Students from Griffith University’s School of Medicine are embracing the opportunity to learn more about First Peoples culture and health issues in a community setting.
In the spirit of collaboration that underpins these organisations seeking to improve Indigenous health and wellbeing locally, Karulbo has generously offered more placements to Griffith University medicine students.
“This solidifies the partnership, and will ideally be an ongoing arrangement between Karulbo and Griffith”, says Sonya Caldwell, Clinical Placements Officer for the School of Medicine.
“Students must undertake four community placements in their first year of medicine, each being at least three hours duration and one placement being with an Aboriginal and Torres Strait Islander service,” she explains.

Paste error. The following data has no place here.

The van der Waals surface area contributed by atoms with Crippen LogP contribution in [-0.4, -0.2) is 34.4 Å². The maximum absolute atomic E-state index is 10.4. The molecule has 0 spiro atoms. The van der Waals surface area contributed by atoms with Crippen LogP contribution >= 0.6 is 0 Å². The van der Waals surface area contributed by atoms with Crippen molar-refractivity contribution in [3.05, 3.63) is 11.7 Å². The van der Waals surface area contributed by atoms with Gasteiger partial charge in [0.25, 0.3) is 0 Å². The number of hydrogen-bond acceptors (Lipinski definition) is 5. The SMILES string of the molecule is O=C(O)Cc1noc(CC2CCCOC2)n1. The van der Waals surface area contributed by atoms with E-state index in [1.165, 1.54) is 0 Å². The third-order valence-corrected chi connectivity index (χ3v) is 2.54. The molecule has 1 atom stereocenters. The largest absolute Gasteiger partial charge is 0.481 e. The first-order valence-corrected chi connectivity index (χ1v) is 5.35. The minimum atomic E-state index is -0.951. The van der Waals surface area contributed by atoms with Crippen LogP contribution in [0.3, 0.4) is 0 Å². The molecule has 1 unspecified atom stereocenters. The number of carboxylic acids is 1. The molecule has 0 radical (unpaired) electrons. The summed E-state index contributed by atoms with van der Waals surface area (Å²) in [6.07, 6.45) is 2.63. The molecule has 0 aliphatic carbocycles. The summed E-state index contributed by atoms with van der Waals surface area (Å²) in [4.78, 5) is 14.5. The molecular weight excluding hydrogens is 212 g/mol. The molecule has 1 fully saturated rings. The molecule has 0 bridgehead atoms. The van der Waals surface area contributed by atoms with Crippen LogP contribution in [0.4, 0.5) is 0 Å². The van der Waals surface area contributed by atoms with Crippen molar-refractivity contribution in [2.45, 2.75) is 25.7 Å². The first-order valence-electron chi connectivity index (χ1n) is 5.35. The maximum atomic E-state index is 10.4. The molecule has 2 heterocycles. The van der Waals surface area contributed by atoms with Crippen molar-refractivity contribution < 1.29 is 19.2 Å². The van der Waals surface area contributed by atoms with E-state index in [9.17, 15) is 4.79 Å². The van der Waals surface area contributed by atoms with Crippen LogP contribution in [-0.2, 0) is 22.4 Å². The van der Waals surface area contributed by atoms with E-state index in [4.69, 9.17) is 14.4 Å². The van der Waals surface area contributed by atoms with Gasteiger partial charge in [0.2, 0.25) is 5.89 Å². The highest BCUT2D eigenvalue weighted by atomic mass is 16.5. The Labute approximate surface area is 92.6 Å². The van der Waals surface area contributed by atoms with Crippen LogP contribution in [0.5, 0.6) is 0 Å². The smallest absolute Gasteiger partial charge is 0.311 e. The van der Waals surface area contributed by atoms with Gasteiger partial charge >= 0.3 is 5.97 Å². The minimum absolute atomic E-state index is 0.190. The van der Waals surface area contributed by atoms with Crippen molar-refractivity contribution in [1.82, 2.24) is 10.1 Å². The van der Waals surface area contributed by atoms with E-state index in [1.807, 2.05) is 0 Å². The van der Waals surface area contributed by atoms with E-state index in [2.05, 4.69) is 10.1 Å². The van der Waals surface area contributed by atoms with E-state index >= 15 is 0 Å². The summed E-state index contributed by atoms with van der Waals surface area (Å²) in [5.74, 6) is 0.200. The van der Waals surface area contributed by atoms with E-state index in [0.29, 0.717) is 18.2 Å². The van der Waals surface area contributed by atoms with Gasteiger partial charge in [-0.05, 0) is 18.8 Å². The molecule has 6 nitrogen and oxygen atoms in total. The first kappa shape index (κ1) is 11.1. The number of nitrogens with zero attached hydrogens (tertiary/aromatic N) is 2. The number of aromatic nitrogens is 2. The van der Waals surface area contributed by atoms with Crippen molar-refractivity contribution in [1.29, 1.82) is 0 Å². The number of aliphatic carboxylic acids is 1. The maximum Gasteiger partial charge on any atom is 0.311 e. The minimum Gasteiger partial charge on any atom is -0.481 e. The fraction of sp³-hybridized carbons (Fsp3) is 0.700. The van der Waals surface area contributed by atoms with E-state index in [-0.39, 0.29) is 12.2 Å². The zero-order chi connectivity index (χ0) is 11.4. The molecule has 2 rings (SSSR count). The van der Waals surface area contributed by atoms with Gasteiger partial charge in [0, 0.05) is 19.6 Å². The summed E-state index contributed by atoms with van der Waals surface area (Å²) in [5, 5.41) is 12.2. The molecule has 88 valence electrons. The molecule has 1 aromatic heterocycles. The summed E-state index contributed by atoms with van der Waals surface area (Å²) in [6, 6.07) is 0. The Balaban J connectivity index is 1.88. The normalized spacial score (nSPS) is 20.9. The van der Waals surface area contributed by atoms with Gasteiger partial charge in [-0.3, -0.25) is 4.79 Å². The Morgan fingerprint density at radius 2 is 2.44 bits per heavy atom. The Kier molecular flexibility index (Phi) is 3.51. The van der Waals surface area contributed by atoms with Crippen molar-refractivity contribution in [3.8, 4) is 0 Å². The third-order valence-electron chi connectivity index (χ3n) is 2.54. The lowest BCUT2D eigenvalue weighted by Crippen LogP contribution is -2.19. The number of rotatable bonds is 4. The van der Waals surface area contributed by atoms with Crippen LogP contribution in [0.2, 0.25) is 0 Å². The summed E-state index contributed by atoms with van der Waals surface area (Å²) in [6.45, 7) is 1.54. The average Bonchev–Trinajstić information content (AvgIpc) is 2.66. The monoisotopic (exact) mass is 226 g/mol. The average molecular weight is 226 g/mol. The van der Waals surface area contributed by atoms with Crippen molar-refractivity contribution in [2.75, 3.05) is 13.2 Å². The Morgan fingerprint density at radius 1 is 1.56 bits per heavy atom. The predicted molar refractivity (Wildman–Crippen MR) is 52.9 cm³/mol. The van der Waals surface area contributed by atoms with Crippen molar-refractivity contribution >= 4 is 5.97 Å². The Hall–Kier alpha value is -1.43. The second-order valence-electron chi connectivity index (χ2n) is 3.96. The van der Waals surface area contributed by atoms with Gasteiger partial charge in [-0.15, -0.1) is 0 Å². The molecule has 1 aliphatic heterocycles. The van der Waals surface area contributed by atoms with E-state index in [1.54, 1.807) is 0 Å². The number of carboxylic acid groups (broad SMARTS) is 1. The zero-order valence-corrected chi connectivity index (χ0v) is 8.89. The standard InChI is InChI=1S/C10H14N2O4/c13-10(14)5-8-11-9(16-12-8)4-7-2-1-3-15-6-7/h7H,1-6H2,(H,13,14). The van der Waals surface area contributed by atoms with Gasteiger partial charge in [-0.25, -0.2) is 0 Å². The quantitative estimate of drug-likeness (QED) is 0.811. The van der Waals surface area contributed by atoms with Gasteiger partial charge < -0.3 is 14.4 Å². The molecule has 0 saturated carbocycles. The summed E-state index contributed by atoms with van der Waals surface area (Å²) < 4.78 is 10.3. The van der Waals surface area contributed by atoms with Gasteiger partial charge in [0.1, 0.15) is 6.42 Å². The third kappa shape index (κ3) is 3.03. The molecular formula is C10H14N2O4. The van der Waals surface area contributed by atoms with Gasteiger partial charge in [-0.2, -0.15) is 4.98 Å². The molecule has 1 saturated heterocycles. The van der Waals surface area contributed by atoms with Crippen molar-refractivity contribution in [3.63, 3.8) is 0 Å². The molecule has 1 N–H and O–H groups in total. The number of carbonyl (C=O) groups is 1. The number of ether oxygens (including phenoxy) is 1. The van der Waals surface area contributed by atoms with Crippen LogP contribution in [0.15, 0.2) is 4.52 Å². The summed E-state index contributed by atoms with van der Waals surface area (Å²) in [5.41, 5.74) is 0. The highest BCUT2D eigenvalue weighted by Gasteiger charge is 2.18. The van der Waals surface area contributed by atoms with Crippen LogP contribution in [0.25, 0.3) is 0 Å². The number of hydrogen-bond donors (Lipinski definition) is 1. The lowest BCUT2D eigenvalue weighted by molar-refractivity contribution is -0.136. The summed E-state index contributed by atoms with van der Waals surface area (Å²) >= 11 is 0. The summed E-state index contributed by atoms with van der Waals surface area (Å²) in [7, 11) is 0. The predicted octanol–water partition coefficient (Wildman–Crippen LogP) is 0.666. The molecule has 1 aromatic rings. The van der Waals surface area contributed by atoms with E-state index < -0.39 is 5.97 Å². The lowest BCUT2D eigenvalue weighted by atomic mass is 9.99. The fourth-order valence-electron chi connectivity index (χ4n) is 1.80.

“With two new programs, we now have placements for all 177 of this year’s students, with the most recent additions being the Deadly Families Festival and Jajumbora at the Jellurgal Cultural Centre.”
Jajumbora is a traditional Aboriginal healing and counseling service provided by local Elder, Uncle Allan Lena. Uncle Allan says students will learn about the cultural issues that doctors need to understand about First Peoples’ health.
“I’m very interested in learning about other cultures and I’m very happy to teach students of medicine who want to learn about our culture,” he says.